U.S. Fish & Wildlife Service logo A Unit of the National Wildlife Refuge System
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Kingman Reef
National Wildlife Refuge

About 1,000 miles southwest of
Honolulu, HI   
E-mail: Susan_White@fws.gov
Phone Number: 808-792-9560
Visit the Refuge's Web Site:
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Kingman Reef National Wildlife Refuge

Kingman Reef is an uninhabited, barren, coral atoll with a deep lagoon 5 miles wide and 9½ miles long. Located about 1,000 miles southwest of Honolulu, this triangular reef has a land area of only 0.01 square miles. It became a U.S. naval reservation in 1934. Pan American Airways used the lagoon just before World War II as a station for seaplanes flying between Hawaii and Samoa. Kingman consists of coral reefs and submerged lands.

The reef is wet or awash most of the time, with a maximum elevation of about 1 meter. Besides a spectacular diversity of coral reef fishes, corals, and other marine organisms, it provides roosting, feeding, and other essential habitat for migratory seabirds, and supports migratory shorebirds and threatened Pacific green turtles.

Getting There . . .
The reef is closed to the public.

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Wildlife and Habitat

The reefs and waters of Kingman Reef support a spectacularly diverse and healthy marine community. Coral reef ecologists reported 168 species of fishes including sharks, rays, eels, groupers, jacks, goatfishes, butterflyfishes, parrotfishes, and tuna. Also recorded were 102 species of corals, including an undescribed species of fingercoral and spectacular assemblages of mushroom coral, fire coral, table coral, and plate coral. Several species of giant clams can be found in relatively large numbers in waters of Kingman Reef.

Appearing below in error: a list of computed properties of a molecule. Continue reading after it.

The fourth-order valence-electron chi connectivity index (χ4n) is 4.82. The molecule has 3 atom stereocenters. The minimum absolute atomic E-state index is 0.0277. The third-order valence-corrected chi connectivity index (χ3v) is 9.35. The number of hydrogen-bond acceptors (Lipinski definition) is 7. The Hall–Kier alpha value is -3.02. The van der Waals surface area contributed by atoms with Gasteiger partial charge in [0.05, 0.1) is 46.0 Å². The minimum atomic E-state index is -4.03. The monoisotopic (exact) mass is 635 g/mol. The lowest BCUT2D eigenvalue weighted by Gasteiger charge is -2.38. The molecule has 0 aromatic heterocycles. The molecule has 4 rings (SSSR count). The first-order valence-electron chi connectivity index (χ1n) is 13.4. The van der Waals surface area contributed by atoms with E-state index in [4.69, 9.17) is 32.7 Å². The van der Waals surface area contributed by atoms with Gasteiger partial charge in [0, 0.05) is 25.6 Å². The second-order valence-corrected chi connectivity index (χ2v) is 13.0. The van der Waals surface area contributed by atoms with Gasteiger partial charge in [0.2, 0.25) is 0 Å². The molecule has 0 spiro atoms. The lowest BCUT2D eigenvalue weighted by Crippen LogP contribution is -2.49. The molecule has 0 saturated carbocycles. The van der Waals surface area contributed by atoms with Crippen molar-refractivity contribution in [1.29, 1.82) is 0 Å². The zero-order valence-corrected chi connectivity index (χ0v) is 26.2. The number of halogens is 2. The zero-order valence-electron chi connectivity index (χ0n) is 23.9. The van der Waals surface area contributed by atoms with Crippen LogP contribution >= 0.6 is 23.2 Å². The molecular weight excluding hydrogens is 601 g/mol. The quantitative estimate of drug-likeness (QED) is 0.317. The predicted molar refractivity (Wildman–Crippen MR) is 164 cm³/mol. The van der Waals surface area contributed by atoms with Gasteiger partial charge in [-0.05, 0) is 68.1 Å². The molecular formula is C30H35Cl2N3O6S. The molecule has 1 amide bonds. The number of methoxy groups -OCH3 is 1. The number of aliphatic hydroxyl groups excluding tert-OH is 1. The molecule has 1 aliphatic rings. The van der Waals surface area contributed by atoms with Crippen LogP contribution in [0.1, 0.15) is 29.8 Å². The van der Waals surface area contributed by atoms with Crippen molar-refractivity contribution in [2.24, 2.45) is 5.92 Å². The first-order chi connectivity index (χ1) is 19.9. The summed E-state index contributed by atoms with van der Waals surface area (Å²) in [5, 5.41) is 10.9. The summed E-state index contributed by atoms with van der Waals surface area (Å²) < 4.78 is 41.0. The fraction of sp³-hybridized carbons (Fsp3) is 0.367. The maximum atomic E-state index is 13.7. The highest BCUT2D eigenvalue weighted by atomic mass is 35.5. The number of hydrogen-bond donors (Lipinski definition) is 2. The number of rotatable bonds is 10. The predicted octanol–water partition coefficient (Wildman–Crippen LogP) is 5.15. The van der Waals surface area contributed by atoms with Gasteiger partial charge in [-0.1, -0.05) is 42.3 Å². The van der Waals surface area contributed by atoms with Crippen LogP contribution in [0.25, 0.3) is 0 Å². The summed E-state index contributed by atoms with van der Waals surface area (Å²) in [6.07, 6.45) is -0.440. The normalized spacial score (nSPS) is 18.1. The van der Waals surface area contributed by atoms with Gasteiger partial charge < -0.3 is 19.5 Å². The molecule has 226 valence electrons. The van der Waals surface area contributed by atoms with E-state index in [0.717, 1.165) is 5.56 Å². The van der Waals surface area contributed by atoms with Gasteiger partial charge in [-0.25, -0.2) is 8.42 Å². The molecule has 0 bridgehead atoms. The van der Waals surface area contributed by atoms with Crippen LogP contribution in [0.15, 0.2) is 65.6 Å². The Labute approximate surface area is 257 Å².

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Pacific/Remote Islands National Wildlife Refuge Complex Only three feet in elevation, Kingman Reef lies 932 miles southwest of Hawaii. Kingman Reef is one of the most pristine coral reef atoll ecosystems in the Pacific. Crystal clear oceanic waters and vibrant coral reefs support a spectacular diversity of corals and other marine invertebrates, algae, fishes, marine mammals, sea turtles and migratory seabirds.

Submerged and partially exposed coral reefs form the shape of a triangle and surround a central lagoon. The outer reef is approximately 12.4 miles long on the south face, 7.5 miles long on the northeastern face, and 8.7 miles long on the northeastern face. Lagoon depths range from approximately 50 to 250 feet. Three coral rubble land spits are found atop the estern reefs providing resting sites for migratory shorebirds and seabirds.

The first recorded western contact at Kingman Reef was by an American seaman, Captain Fanning, in 1798. The reef was named after Captain Kingman, who visited in 1853. The United States annexed the reef in 1922 and in 1934 delegated jurisdiction to the Navy. Its sheltered lagoon served as a way station for flying boats on Hawaii to American Samoa flights during the 1930s.

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The refuge is closed to the public.

Recreation and Education Opportunities
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Management Activities
Species identified as endangered or threatened will receive management priority, with a special emphasis on protecting sea turtles, migratory seabirds, the coral reef, and pelagic wildlife.

Management actions will include implementing navigational guidelines and aids to navigation to protect the shallow reefs from maritime groundings, periodic surveys of the coral reef environment, periodic clearance of marine debris, and scientific research and monitoring. The refuge will establish a no-take marine preserve in the waters of the refuge, closing it to all commercial fishing.